What is astronomy?
Astronomy is the branch of science that studies the universe, the stars and the planets. Astronomy combines aspects of maths and physics to study how the universe was formed and the celestial bodies that are contained within it. It is the oldest of the natural sciences.
What do you learn on an astronomy degree?
Astronomy degrees are a combination of learning theory about the universe, and spending time actually observing the skies.
In the first year students will gain a basic understanding of the core principles of astronomy. Typical modules will include observational astronomy, the solar system, cosmology, geochemistry and geology.
The second and third years will cover the key aspects of astronomy in greater depth and will involve further training in using optical and radio telescopes. Typical modules can include geophysics, astrobiology and petrology. In the third year possible modules may include numerical and computational methods, thermal and statistical physics. Some universities will also offer the option to carry out a group or individual project.
Degree programmes can span from three to five years depending on whether a BSc or an MSc was selected.
Some universities will only offer astronomy as a combination with astrophysics or physics degrees and it is also possible to study astronomy as part of a joint honours course.
What should I study at high school if I want to study an astronomy degree?
Most universities will require high grades in either physics or maths (or both) but some universities may not require it. Other science subjects may also be beneficial but all universities will ask for different entry requirements.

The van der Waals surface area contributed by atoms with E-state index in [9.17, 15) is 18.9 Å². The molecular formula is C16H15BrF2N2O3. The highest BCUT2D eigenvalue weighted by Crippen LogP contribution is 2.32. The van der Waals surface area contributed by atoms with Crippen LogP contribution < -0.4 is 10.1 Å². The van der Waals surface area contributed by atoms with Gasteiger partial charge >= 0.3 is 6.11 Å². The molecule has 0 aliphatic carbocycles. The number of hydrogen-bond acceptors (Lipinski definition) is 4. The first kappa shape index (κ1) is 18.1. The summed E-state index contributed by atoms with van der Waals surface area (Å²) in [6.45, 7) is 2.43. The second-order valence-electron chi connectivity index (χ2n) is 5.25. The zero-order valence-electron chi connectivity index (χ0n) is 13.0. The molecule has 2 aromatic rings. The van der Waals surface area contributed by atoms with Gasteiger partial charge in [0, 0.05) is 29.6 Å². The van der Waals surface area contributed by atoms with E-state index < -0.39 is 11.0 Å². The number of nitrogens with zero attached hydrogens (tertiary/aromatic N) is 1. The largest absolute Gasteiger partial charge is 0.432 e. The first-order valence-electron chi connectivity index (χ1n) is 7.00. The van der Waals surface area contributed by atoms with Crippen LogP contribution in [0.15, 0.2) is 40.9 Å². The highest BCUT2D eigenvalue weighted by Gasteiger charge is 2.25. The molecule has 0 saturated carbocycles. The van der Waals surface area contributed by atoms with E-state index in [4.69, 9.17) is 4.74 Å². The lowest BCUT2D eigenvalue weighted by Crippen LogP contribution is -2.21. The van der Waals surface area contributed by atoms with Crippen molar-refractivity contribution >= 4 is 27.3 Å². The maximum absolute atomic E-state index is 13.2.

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What do people who study astronomy do after graduation?
Many people who study astronomy at university will end up in research-based roles and lab-based work in universities and academia.
Others will go on to work in observatories, planetariums and museums developing the displays, delivering workshops for visitors, maintaining the technology and carrying out research. Astronomy graduates can also pursue jobs in the government and in the aerospace sector.
Which famous people studied astronomy?
Stephen Hawking studied cosmology (a branch of astronomy) at the University of Cambridge after achieving an undergraduate degree in physics at the University of Oxford. He is best known for his revolutionary work in understanding black holes and the Big Bang Theory.
Edwin Hubble, regarded as one of the most important astronomers of all time, studied at the graduate school of the University of Chicago’s Yeukes Observatory and obtained his PhD in astronomy from there. He is most well-known as being the namesake of the Hubble Telescope which has helped to make more precise calculations about the age of the universe. He is also credited as having discovered that galaxies do not sit stationary in space and that there are many more galaxies than just the Milky Way.